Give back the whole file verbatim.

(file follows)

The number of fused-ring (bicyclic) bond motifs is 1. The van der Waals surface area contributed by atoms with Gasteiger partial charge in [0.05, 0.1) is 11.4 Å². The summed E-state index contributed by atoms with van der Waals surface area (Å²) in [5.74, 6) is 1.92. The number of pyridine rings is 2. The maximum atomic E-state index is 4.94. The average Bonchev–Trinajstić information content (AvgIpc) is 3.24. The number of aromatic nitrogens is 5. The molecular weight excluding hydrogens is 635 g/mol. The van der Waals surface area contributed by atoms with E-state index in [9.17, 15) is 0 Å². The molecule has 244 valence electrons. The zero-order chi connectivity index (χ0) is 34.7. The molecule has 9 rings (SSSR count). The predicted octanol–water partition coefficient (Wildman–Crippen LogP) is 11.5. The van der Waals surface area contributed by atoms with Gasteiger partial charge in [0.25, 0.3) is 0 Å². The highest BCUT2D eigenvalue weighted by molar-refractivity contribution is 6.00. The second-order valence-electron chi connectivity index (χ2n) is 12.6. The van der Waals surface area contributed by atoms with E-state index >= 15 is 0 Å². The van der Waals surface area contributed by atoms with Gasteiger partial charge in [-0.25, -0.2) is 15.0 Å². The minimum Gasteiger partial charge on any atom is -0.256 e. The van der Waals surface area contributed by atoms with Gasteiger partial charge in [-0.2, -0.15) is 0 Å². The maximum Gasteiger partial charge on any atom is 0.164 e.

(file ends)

The number of fused-ring (bicyclic) bond motifs is 1. The van der Waals surface area contributed by atoms with Gasteiger partial charge in [0.05, 0.1) is 11.4 Å². The summed E-state index contributed by atoms with van der Waals surface area (Å²) in [5.74, 6) is 1.92. The number of pyridine rings is 2. The maximum atomic E-state index is 4.94. The average Bonchev–Trinajstić information content (AvgIpc) is 3.24. The number of aromatic nitrogens is 5. The molecular weight excluding hydrogens is 635 g/mol. The van der Waals surface area contributed by atoms with E-state index in [9.17, 15) is 0 Å². The molecule has 244 valence electrons. The zero-order chi connectivity index (χ0) is 34.7. The molecule has 9 rings (SSSR count). The predicted octanol–water partition coefficient (Wildman–Crippen LogP) is 11.5. The van der Waals surface area contributed by atoms with Gasteiger partial charge in [0.25, 0.3) is 0 Å². The highest BCUT2D eigenvalue weighted by molar-refractivity contribution is 6.00. The second-order valence-electron chi connectivity index (χ2n) is 12.6. The van der Waals surface area contributed by atoms with E-state index >= 15 is 0 Å². The van der Waals surface area contributed by atoms with Gasteiger partial charge in [-0.25, -0.2) is 15.0 Å². The minimum Gasteiger partial charge on any atom is -0.256 e. The van der Waals surface area contributed by atoms with Gasteiger partial charge in [-0.2, -0.15) is 0 Å². The maximum Gasteiger partial charge on any atom is 0.164 e.